Tag Archives: Employment Rights Bill

BLP Opposing Workers Rights

Caswell Franklyn, Head of Unity Workers Union

Not a day has passed that the Government has not been pilloried for its management of this country. That in itself might not be a bad thing because it would serve to keep them on their toes, instead it has made them paranoid. However, that level of pillorying has become the norm to the extent that they are being criticised for doing something positive.

They have introduced the Employment Rights Bill to Parliament and are being condemned by, of all people, a labour party whose foundation was to secure the rights of the labouring masses. If you pass St. Michael’s Row and hear a rumbling sound that would be the Right Excellent Grantley Adams turning in his grave. This is not to say that the Employment Rights Bill is perfect, but it is a step in the right direction.

In opposing this bill, it would appear that the Barbados Labour Party is more interested in protecting the rights of the employer class, those with money, than they are in protecting the working class. Usually, I don’t listen to debates from the House of Assembly because I find that the level and content leave much to be desired. Nonetheless, I find myself in situations where I can’t help but to listen. Consequently, I was able to hear the Opposition complain that certain provisions were onerous, notwithstanding that those feared provisions already exist under other legislation. In essence they were not prepared and were complaining for the sake of complaining.

Continue reading

Are Trade Unions Still Relevant?

Sir Leroy Trotman who heads the Barbados Workers Union (BWU) has accused DIAMONDS International of firing 30 workers because they attended a union meeting on the weekend. Sir Roy has threatened to shut the country down if the foreign owned entity does not review it position. Caswell Franklyn who heads Unity Trade Union and veteran trade unionist has suggested Sir Roy should escalate the matter to the police – Barbados Underground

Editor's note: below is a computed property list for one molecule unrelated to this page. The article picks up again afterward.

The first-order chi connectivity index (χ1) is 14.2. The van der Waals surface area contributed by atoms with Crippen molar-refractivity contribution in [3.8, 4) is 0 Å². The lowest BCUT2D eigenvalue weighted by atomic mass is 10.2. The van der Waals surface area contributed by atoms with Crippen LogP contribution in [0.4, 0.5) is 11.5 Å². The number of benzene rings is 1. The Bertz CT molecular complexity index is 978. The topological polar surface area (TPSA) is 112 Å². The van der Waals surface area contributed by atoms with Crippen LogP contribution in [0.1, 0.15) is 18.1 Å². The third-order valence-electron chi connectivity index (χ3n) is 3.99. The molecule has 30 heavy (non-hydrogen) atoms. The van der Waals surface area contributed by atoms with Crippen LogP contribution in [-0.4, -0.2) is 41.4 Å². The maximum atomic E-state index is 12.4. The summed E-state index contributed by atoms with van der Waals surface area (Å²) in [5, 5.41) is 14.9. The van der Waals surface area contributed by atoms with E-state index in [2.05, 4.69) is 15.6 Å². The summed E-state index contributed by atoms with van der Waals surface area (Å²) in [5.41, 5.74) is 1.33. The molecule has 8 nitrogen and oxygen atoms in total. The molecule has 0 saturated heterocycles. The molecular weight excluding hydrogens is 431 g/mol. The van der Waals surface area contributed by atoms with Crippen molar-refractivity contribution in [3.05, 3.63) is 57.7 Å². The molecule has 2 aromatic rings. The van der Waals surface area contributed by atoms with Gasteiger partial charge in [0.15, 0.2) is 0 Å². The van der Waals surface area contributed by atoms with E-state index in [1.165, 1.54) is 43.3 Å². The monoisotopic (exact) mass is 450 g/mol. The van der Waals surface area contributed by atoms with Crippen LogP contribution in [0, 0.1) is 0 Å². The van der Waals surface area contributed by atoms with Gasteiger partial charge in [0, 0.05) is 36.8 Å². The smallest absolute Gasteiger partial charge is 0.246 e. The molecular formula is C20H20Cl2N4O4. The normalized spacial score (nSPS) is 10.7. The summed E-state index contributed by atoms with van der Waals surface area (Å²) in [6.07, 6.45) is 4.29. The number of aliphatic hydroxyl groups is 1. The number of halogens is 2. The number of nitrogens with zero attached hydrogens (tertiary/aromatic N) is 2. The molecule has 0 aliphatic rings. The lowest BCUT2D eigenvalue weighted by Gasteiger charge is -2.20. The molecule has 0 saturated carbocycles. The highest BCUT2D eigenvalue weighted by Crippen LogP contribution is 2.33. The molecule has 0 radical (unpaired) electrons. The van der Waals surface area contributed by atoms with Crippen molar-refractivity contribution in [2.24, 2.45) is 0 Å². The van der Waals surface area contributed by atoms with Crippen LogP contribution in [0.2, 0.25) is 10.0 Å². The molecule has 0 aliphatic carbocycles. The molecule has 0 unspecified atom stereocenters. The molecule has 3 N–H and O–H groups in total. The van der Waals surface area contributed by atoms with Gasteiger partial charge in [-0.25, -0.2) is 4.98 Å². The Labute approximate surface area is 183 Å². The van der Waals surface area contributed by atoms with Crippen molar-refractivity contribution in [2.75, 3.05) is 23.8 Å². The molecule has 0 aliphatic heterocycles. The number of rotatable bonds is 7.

Caswell Franklyn, Head of Unity Workers Union

As long as there are workers whose rights are being infringed, or who work under substandard conditions, there will be a need for the trade union movement, or something very much like it.

This question only arises because people look on and judge the movement by the current crop of leaders. The unfavourable opinion of trade unions should really be an unfavourable opinion of its leadership. Most of them wear too many hats, sometimes openly but oftentimes clandestinely which result in the cause of the workers taking a back seat to the other agenda.

Another problem which can sometimes be regarded as a positive is that unions, for the most part, are democratic institutions. That being the case, as in parliamentary elections, the most popular, not necessarily the best equipped candidate, is elected to lead.

Continue reading

NIS Vigil

Dr. Esther Byer-Suckoo, Minister of Labour and Social Security

The news that the Barbados Rights Bill is currently being debated in parliament is good news. It is one of many bills which was in danger of being still born. Of interest to BU though is the visibility which a successful reading of the legislation will afford Dr. the Hon. Esther Byer-Suckoo, M.P who is Minister of Labour and Social Security. There is a view that St. George South, the constituency she represents, is a bellwether constituency, one which the government cannot lose if it desires to win a second term. Her fight against Dwight Sutherland, the BLP candidate is already shaping up nicely between the two with deep roots in the constituency.

It is not unfair to suggest that Minister Suckoo has not satisfied legitimate expectations about her performance in the several portfolios she has been give responsibility. Her homage to late Prime Minister David Thompson in parliament suggests she maybe disappointed with her performance as well! Many do not know what to make of her invisibility in the current national debate about the the NIS investment strategy. Besides one statement made in the recent Budget debate which was a general statement she has allowed her male colleagues Messrs Sinckler, Kellman and Sealy to defend the investment strategy of the NIS.

Continue reading